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Kenny Dorham

Kenny Dorham

born on 30/8/1924 in Fairfield, TX, United States

died on 5/12/1972 in New York City, NY, United States

Kenny Dorham

From Wikipedia, the free encyclopedia.

McKinley Howard "Kenny" Dorham (August 30, 1924 – December 5, 1972) was an American jazz trumpeter, singer, and composer. Dorham's talent is frequently lauded by critics and other musicians, but he never received the kind of attention or public recognition from the jazz establishment that many of his peers did. For this reason, writer Gary Giddins said that Dorham's name has become "virtually synonymous with underrated."[1] Dorham composed the jazz standard "Blue Bossa", which first appeared on Joe Henderson's album Page One.


Dorham was one of the most active bebop trumpeters. He played in the big bands of Lionel Hampton, Billy Eckstine, Dizzy Gillespie, and Mercer Ellington and the quintet of Charlie Parker. He joined Parker's band in December 1948.[2] He was a charter member of the original cooperative Jazz Messengers. He also recorded as a sideman with Thelonious Monk and Sonny Rollins, and he replaced Clifford Brown in the Max Roach Quintet after Brown's death in 1956. In addition to sideman work, Dorham led his own groups, including the Jazz Prophets (formed shortly after Art Blakey took over the Jazz Messengers name). The Jazz Prophets, featuring a young Bobby Timmons on piano, bassist Sam Jones, and tenorman J. R. Monterose, with guest Kenny Burrell on guitar, recorded a live album 'Round About Midnight at the Cafe Bohemia in 1956 for Blue Note.

In 1963 Dorham added the 26-year-old tenor saxophonist Joe Henderson to his group, which later recorded Una Mas (the group also featured a young Tony Williams). The friendship between the two musicians led to a number of other albums, such as Henderson's Page One, Our Thing and In 'n Out. Dorham recorded frequently throughout the 1960s for Blue Note and Prestige Records, as leader and as sideman for Henderson, Jackie McLean, Cedar Walton, Andrew Hill, Milt Jackson and others.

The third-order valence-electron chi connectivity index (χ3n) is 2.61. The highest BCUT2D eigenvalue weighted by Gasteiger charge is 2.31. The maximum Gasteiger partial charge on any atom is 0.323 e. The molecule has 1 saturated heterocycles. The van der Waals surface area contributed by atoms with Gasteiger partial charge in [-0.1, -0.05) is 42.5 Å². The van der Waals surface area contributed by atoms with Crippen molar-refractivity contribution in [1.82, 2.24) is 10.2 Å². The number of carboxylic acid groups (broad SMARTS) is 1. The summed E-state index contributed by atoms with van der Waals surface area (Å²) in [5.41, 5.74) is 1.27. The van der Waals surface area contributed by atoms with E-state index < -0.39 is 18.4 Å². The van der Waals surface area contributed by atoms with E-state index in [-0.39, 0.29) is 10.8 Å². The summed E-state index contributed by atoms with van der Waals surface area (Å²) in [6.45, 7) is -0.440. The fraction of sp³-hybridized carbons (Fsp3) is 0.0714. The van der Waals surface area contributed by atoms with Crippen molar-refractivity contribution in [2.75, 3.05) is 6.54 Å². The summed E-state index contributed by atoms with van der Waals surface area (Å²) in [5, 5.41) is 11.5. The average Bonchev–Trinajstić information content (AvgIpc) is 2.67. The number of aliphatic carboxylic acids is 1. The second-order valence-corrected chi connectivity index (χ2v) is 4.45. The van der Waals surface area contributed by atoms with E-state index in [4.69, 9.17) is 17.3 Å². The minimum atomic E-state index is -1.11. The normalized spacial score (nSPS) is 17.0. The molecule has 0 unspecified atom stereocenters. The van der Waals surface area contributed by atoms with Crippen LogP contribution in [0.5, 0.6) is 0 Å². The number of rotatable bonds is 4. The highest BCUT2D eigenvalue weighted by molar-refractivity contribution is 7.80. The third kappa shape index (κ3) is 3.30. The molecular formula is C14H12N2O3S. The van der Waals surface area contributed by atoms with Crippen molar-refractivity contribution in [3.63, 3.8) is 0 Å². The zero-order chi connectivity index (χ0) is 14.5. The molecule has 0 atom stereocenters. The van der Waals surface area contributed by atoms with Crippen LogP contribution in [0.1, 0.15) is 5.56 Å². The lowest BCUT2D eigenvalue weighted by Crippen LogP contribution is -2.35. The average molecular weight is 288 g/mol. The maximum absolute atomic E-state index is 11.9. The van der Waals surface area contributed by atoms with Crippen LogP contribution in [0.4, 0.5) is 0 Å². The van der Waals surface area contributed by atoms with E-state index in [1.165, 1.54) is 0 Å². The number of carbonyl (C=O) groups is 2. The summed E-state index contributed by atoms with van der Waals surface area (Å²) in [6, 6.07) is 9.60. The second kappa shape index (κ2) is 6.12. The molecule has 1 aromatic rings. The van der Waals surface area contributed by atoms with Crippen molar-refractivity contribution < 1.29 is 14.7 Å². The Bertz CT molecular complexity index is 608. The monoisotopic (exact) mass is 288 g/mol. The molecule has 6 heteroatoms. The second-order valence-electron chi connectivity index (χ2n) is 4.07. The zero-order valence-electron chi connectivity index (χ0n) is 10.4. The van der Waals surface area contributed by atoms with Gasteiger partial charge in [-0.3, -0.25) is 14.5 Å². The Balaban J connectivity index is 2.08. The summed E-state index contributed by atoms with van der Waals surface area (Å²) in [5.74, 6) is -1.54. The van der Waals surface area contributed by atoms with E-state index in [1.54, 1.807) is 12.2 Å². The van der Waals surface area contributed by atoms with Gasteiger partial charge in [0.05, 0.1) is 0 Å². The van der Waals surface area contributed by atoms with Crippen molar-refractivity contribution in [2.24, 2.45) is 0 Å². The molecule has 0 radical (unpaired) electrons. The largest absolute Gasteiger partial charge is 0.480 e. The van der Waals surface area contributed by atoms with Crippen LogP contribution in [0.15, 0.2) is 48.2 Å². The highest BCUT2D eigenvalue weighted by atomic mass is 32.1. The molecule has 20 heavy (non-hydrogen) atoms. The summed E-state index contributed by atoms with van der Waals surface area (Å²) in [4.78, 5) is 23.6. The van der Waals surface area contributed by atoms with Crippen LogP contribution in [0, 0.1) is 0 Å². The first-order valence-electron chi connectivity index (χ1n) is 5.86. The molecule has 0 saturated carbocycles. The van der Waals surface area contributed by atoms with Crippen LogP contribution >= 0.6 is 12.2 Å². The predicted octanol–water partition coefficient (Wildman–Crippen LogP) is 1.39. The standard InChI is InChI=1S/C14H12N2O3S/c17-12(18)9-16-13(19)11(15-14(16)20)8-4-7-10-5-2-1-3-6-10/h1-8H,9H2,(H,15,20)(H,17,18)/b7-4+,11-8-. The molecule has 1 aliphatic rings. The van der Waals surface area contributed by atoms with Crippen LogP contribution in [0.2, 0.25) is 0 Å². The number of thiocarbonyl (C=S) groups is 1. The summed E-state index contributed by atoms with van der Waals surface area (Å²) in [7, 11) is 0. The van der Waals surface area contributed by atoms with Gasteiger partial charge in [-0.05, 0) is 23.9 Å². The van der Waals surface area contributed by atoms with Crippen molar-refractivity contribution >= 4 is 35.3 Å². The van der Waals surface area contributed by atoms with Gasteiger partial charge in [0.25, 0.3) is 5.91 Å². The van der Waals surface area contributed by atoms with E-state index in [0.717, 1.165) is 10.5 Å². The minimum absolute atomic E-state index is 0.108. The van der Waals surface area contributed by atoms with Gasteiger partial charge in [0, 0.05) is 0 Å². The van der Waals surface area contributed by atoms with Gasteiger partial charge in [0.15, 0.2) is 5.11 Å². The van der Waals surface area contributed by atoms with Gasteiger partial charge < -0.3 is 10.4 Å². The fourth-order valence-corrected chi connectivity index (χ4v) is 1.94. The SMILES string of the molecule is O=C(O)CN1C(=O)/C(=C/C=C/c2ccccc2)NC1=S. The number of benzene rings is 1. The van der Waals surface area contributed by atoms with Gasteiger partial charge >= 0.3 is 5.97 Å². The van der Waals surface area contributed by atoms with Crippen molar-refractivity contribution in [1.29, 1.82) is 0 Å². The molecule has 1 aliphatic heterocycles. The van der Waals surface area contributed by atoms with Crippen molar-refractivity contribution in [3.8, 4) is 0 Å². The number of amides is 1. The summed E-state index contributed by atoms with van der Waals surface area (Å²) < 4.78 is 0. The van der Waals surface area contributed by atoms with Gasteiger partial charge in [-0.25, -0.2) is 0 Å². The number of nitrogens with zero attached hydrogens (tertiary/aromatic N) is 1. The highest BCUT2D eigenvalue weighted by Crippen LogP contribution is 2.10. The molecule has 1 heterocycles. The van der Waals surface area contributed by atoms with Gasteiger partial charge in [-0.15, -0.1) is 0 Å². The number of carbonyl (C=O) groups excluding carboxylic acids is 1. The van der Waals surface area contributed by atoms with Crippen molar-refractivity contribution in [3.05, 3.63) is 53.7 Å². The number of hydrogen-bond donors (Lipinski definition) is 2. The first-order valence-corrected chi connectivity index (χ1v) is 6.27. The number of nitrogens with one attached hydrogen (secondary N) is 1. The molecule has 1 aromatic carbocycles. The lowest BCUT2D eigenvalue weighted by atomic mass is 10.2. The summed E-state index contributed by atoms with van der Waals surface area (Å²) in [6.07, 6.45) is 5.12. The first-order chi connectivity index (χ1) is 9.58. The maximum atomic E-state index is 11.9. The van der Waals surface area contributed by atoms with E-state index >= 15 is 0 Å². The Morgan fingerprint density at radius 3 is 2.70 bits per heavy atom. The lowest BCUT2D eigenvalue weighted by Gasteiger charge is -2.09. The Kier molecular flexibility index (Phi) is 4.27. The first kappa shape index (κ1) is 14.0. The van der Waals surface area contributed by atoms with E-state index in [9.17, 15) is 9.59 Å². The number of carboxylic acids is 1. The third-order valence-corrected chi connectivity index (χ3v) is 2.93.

Dorham's later quartet consisted of some well-known jazz musicians: Tommy Flanagan (piano), Paul Chambers (double bass), and Art Taylor (drums). Their recording debut was Quiet Kenny for the Prestige Records' New Jazz label, an album which featured mostly ballads. An earlier quartet featuring Dorham as co-leader with alto saxophone player Ernie Henry had released an album together under the name "Kenny Dorham/Ernie Henry Quartet." They produced the album 2 Horns / 2 Rhythm for Riverside Records in 1957 with double bassist Eddie Mathias and drummer G.T. Hogan. In 1990 the album was re-released on CD under the name "Kenny Dorham Quartet featuring Ernie Henry."[3][4]

During his final years Dorham suffered from kidney disease, from which he died on December 5, 1972, aged 48.


As leader

  • 1953: Kenny Dorham Quintet (Debut)
  • 1955: Afro-Cuban (Blue Note)
  • 1956: 'Round About Midnight at the Cafe Bohemia (Blue Note)
  • 1956: And The Jazz Prophets Vol. 1 (ABC-Paramount ABC-122)
  • 1957: Jazz Contrasts (Riverside) featuring Sonny Rollins
  • 1957: 2 Horns / 2 Rhythm (Riverside) featuring Ernie Henry
  • 1958: This Is the Moment! (Riverside)
  • 1959: Blue Spring (Riverside) with Cannonball Adderley
  • 1959: Quiet Kenny (New Jazz)
  • 1960: The Arrival of Kenny Dorham (JARO); reissued as The Kenny Dorham Memorial Album (Xanadu, 1976)
  • 1960: Jazz Contemporary (Time)
  • 1960: Showboat (Time)